Comic and Manga readers can sometimes get into a rut. I love Western and Eastern comics, but those who are entrenched in one fandom sometimes need a bridge. So, like the Avatar being a bridge between the world of spirits and humans, I will attempt to bridge the gap between two fandoms. Then without further delay, here are six Western comics you should read if you love Manga.
When a cosmic plague transforms everyday people into violent kaiju, humanity’s only hope are the super-powered Ultramega. However, this is a world where power corrupts and the heroes and monsters may have more in common than meets the eye. Ultramega was one of the wildest new titles of 2021 and has the makings of a new pop-culture phenomenon. Series creator James Harren has a bold body-horror take on the tokusatsu genre. Fans of deconstructionist stories like Devilman will be blown away by Ultramega.
Magical girls have enchanted readers young and old. Now artist Loic Locatelli (Persephone) has his own spin on the beloved genre. The Flavor Girls are a team of fruit-powered guardians to defend earth against the mysterious alien, Agarthians. The series has the perfect balance of SciFi, adventure, friendship, and humor. Locatelli’s art brings a uniquely French sensuality to these Japanese archetypes. For magical girl fans old and new, the Flavor Girls will become your new favorite heroines.
Step by Bloody Step
Step by Bloody Step is a wordless fantasy graphic novel that’s sure to appeal to fans of Moebius and Miyazaki. Writer Si Spurrier and artist Matas Bergara reunite from their work on Coda to tell the story of an armored giant and a helpless child. Together they’ll cross an astonishing world brimming with beasts, bandits, and advanced civilizations to reach their final destination– one bloody step at a time.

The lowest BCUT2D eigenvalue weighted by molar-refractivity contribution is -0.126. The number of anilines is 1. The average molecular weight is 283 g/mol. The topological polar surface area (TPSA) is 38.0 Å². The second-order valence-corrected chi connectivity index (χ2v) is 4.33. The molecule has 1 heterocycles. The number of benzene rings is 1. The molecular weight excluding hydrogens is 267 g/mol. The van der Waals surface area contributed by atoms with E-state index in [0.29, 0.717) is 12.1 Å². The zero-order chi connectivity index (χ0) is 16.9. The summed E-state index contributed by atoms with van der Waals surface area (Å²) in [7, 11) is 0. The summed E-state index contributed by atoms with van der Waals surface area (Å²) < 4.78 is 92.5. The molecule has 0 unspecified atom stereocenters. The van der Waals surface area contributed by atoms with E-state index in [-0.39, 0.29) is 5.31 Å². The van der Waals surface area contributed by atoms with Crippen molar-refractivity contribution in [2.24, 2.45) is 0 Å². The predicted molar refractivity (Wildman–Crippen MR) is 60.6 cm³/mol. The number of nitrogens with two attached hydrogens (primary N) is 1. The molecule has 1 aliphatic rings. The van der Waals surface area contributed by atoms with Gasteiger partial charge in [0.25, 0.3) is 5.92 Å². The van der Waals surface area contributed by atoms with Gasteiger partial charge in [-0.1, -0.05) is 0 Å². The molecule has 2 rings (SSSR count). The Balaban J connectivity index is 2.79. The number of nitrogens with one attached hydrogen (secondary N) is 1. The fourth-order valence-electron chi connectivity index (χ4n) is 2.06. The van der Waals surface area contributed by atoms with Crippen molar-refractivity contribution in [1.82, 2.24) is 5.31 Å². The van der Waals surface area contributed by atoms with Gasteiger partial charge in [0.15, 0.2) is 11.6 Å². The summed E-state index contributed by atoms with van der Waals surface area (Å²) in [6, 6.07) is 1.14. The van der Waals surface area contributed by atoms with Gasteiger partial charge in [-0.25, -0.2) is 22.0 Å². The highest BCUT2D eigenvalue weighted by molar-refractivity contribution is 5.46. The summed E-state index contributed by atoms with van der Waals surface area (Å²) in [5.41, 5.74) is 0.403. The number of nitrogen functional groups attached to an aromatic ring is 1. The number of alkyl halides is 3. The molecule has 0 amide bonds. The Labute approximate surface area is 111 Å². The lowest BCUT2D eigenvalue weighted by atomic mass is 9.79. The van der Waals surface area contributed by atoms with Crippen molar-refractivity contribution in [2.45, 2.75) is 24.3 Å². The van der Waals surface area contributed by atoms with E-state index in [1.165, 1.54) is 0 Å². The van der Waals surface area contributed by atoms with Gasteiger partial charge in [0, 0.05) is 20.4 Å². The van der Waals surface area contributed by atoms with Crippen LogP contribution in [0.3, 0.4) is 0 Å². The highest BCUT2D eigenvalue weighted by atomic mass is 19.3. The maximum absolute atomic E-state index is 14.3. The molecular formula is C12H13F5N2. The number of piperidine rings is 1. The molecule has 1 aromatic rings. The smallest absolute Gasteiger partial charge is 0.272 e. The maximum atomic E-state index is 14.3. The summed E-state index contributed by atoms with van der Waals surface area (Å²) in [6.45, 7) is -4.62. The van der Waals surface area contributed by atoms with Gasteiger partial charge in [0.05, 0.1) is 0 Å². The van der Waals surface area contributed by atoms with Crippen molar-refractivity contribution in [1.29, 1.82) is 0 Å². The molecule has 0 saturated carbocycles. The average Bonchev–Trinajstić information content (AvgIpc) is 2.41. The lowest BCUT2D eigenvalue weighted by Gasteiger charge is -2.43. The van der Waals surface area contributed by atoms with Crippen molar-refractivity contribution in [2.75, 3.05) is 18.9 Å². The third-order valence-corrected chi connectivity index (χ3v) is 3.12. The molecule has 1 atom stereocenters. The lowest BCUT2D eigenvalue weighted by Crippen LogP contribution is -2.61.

The emotional dynamic of Iron Giant mixed with the action and atmosphere of Genndy Tartakovsky’s Primal– Step by Bloody Step is a fantasy epic whose visuals speak louder than words.
Little Bird follows a young indigenous resistance fighter who battles against an oppressive American Empire and searches for her own identity in a world on fire. Writer Darcy Van Poelgeest and artist Ian Bertram take readers to a visceral fantasy world as breathtaking as The Revenant and as hyper-detailed and surreal as Akira.
In addition to its characters and world, what’s unique about Little Bird is the story’s unpredictable tone. The series can pivot from being dramatic, operatic, to darkly comedic within the space of a few pages. Poelgeest and Bertram make this multi-tonality work to their advantage and deliver scenes that are emotionally gripping and playfully violent. The world of Little Bird will be further explored in the forthcoming mini-series Precious Metal.
The Shaolin Cowboy
The Shaolin Cowboy is an absurd homage to spaghetti westerns, Kung Fu flicks, and Lone Wolf and Cub created by The Matrix concept artist Geoff Darrow. The series follows the nameless “cowboy monk” as he slices his away across an endless desert corrupted by American gluttony and jingoism.
Each volume works as a self-contained adventure that take place over a collective timeline. Early stories have been collected in the volumes Shaolin Cowboy: Start Trek and Shemp Buffet. For those seeking a richer narrative, I’d recommend Shaolin Cowboy: Who’ll Stop the Reign? The series is currently releasing its newest story arc, Cruel to be Kin. No matter where you start, readers are guaranteed plenty of non-stop carnage!
Tokyo Ghost is set in the year 2089, when humanity has become fully addicted to technology as an escape from reality. It follows the story of peacekeepers Debbie Decay and Led Dent, who work in the Isles of Los Angeles and are given a job that will take them to the last tech-free country on Earth: the garden nation of Tokyo.
Superstar writer Rick Remender and artist Sean Murphy deliver a cyberpunk odyssey in Tokyo Ghost. Remender described the book as his love letter to Bladerunner, Akira, Judge Dread, and 13 Assassins. The series has been collected into a single omnibus addition with a forthcoming film adaptation by Cary Fukunaga (True Detective, No Time To Die). All of the above makes Tokyo Ghost the perfect cocktail for the avid manga reader.